English 125, S13N02
30 January 2013
Internalized Colonialism in Emily Pauline Johnson’s “The Derelict”
“ And, with the perversity of his kind, Cragstone loved her; he meant to marry her because he knew that he should not. What a monstrous thing if he did! He, the shepherd of this half-civilized flock, the modern John Baptist; he, the voice of the great Anglican church crying in this wilderness, how could he wed with this Indian girl who had been a common serving-maid in a house in Penetanguishene, and had been dismissed there from with an accusation of theft that she could never be proven untrue? How could he bring this reproach upon the Church? Why, the marriage would have no precedent; and yet he loved her, loved her sweet, silent ways, her listening attitudes, her clear, brown, consumptive-suggesting skin. She was the only thing in all the irksome mission life that had responded to him, had encouraged him to struggle anew for the spiritual welfare of this poor red race. Of Course, in Penetanguishene they had told him she was irreclaimable, a thief, with ready lies to cover her crimes; for that very reason he felt tender towards her, she was so sinful, so pathetically human” (Page 43)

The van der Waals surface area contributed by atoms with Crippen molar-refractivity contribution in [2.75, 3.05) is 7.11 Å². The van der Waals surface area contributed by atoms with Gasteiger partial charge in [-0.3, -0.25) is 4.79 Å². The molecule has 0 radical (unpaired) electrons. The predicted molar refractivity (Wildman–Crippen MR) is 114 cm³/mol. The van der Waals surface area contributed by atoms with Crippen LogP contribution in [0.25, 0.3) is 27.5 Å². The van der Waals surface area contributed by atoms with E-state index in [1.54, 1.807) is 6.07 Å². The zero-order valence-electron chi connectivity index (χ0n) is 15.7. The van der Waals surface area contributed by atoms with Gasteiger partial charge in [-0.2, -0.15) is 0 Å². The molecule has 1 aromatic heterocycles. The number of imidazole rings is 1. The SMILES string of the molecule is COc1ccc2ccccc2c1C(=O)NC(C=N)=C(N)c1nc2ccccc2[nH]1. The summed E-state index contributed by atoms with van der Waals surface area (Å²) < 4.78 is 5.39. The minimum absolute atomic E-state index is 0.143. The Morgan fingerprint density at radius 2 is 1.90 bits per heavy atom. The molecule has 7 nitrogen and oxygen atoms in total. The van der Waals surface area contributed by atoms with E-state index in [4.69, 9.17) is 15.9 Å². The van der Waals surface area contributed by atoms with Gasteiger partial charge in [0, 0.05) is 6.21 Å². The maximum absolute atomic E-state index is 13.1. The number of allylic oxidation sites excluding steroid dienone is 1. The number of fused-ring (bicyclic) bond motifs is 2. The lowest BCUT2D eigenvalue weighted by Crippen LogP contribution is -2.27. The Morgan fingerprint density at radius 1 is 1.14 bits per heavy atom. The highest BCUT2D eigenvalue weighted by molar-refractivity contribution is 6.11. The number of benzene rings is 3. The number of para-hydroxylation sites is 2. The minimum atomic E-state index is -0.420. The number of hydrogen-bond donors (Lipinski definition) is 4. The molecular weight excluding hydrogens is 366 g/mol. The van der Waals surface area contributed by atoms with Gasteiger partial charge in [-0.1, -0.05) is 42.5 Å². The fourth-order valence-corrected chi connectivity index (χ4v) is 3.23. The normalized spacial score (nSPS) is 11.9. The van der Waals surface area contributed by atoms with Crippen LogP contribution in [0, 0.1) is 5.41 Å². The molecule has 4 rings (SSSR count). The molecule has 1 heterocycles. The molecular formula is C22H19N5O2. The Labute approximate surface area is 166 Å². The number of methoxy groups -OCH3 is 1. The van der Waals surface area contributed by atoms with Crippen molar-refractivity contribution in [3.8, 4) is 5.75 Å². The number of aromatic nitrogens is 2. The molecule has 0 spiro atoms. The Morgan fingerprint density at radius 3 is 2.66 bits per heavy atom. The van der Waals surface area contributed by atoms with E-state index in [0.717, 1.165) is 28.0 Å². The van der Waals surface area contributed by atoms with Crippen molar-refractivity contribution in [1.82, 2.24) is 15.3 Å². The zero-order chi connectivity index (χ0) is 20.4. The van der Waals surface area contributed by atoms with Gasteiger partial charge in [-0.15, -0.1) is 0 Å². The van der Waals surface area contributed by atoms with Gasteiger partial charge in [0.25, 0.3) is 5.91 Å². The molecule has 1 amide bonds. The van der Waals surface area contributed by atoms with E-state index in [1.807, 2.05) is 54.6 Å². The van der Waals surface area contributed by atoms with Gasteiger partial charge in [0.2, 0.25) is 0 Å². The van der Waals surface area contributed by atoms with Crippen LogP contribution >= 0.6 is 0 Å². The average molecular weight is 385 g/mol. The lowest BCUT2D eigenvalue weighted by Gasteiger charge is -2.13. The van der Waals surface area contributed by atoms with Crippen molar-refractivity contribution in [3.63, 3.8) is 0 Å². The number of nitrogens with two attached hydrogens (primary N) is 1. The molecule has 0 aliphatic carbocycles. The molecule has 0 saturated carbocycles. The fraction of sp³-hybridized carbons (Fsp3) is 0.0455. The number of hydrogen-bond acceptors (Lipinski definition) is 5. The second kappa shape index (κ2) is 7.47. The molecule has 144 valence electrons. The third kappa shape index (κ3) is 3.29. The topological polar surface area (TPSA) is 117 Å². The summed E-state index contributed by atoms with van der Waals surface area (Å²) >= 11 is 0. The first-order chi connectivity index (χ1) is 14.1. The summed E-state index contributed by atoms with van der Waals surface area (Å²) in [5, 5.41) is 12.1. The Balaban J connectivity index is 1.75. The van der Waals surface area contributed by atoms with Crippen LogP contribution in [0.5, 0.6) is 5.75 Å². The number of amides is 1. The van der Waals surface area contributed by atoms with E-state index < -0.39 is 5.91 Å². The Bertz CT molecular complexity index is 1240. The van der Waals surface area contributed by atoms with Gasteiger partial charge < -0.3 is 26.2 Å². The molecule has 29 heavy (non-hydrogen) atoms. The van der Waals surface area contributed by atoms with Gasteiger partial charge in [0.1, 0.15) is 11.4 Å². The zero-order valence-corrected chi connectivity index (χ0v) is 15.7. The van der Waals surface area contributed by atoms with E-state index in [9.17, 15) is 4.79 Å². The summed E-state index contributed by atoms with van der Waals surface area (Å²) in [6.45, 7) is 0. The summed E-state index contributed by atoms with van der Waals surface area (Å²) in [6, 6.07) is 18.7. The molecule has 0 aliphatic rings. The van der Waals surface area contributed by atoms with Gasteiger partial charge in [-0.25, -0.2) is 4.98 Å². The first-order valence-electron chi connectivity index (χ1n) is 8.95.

The human condition has been characterized by conflict for as far as history can remember. Emily Pauline Johnson thoroughly explores this concept in her short story “ The Derelict,” focusing mainly on the societal and personal conflicts rooted in Colonization. The protagonist of the short story Cragstone is a missionary for the Anglican Church living a life of internal and external conflict brought on by his undeniable love for Lydia. Lydia stands as Cragstones’ counterpart, she is introduced as belonging to the ‘ red poor race’ and accused of theft and deemed ‘irreclaimable’ due to unsupported allegations. Through the expressions of Cragstones’ cognitive dissonance and the sequence of events in the short story Johnson successfully presents a bipolar world that...
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